Moreover, as Miranda-Filho et al. had claimed, in the case of low frequency fields there are no firm conclusions at present, it is worth noting that the findings of a case-control study performed by Carlberg et al. on occupational exposure to extremely low-frequency electromagnetic fields and glioma found an increased risk in late stage (promotion/progression) of astrocytoma grade IV. There are scientists who believe that we cannot see the fingerprint of any increase in brain cancer incidence at population-level. They focus on the point that mobile phones were introduced 30 years ago and became ubiquitous 20 years ago or so. Therefore, we should be high on the shoulder of any brain cancer temporal risk distribution by now, and if that risk were real and significant we should be able to see it, while we cannot. Based on the current evidence, it can be claimed that the fingerprint (increased brain cancers) is indeed visible now! “Mobile phone use has been increasing in Western developed societies (de Vocht et al., 2011;Khurana et al., 2009) as well as worldwide (Khurana et al., 2009), and in parallel, the incidence of certain types of brain cancers has also been increasing in the previous decades (Dobes et al., 2011; Zada et al., 2012)”. EMF-induced cancers cannot be limited to brain and CNS cancers and other cancers (e.g. thyroid cancers) should be taken in to account “This study has shown an increasing incidence of thyroid cancer in Sweden and the Nordic countries. Better diagnostic imaging cannot solely account for the increase”…
So while the debate is ongoing about carcinogenity, one fact is crystal clear; We cannot state that radio waves do NOT cause cancer. Mr. Vegter, your statement “And all those people are wrong” is also wrong.
Not all scientists perceive EHS to be “all in the mind” as you suggest. Study the work of Dr Belpomme, President of ARTAC, (Association of Treatment Against Cancer).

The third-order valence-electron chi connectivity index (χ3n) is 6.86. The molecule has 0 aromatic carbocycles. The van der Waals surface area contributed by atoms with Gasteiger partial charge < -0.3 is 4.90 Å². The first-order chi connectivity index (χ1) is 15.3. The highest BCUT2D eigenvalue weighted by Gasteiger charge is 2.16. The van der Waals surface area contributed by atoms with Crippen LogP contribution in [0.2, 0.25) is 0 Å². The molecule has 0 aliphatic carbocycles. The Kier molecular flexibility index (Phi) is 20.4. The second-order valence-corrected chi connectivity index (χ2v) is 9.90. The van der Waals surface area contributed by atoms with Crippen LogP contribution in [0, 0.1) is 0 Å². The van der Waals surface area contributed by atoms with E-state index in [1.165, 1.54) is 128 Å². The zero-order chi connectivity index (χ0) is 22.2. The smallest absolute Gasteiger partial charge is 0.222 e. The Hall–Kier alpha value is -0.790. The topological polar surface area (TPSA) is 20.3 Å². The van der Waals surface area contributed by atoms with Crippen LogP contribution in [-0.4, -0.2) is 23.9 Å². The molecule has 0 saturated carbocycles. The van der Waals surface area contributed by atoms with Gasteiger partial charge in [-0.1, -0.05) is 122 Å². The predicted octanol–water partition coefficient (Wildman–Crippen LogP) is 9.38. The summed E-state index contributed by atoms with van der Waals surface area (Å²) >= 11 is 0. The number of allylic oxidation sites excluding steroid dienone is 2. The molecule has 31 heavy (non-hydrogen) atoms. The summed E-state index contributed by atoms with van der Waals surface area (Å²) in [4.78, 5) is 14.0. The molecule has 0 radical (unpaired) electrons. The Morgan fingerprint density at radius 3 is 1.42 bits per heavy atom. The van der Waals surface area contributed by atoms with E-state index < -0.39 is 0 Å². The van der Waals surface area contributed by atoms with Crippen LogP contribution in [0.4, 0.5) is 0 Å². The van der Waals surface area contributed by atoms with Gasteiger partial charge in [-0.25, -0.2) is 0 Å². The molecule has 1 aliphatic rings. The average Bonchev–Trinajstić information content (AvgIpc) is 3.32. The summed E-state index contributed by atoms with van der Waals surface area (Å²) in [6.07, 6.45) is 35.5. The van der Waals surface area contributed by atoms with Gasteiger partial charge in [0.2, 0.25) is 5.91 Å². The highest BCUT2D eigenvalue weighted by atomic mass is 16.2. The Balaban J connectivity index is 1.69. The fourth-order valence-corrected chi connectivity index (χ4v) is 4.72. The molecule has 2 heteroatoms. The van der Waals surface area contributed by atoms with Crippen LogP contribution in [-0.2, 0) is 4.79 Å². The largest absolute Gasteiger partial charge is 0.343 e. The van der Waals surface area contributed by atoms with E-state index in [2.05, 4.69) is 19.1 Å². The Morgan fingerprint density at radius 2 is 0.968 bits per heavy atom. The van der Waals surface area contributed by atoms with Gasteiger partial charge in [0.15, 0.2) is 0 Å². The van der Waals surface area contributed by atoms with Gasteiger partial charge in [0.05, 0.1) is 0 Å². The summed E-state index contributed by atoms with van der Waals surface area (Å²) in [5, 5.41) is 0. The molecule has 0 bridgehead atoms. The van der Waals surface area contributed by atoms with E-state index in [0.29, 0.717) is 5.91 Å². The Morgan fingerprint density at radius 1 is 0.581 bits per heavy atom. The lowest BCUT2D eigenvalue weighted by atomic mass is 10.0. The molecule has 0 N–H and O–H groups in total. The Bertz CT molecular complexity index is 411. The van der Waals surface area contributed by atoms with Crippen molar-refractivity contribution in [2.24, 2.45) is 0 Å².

Yael Stein, Resident Anesthesiologist at Hadassah Medical Center & Student Researcher at Hebrew University of Jerusalem:
A Disabled Population Deprived of Work, Home, Slideshare.
See what the study below has to say about real/sham exposures.
“At that time (this dates back to 2011), we concluded that psychological factors are possibly involved in EHS (S. M. J. Mortazavi et al., 2011). It is worth noting that this conclusion was flawed due to the limitations we had in our previous studies, and when we obtained sufficient data, we realized that EHS was not linked to psychological issues.”
The microwave syndrome or electro-hypersensitivity: historical background. https://www.ncbi.nlm.nih.gov/pubmed/26556835
Microwave frequency electromagnetic fields (EMFs) produce widespread neuropsychiatric effects including depression. https://www.ncbi.nlm.nih.gov/pubmed/26300312
Mary Redmayne,PhD, presenting at the World Congress on Public Health 2017 http://wcph2017.paperlessevents.com.au/view-poster/P064
There are many scientists in the EMF field that you fail to mention: Oleg Grigoriev, Leif Salford, Mikko Ahonen, Lennart Hardell, Martin Blank, Olle Johansson, Darius Lescynski, Trevor Marshall, David Carpenter, Devra Davis, S.M.J Mortazavi , Joel Moskowitz, to name but a few.
Would it not be ethical to inform your readers that there are alternative views on the topic?
Mr Vegter, you stated: “Wi-Fi is not dangerous”
Deutsche Telekom about the topic:
“The integrated antennas of your Speedport send and receive radio signals for the provision of your WLAN (wireless network). Avoid setting up your Speedport in the immediate vicinity of sleeping, children’s rooms and lounges in order to keep the exposure to electromagnetic fields as low as possible.”
Please read the letters at the link below:
Another unsubstantiated statement: “Whatever the case, the science is clear: electromagnetic radiation of frequencies lower than visible light cannot plausibly cause significant harm to the human body”
They disagree with you, Mr Vegter. 235 scientists from 41 nations, in fact.
EMF Scientist Appeal: https://www.emfscientist.org/
Mr Vegter, you state: “…the mobile phone signals, which operate at similar frequencies to wi-fi and microwaves. As we’ve established, there is no plausible mechanism by which they can cause harm.”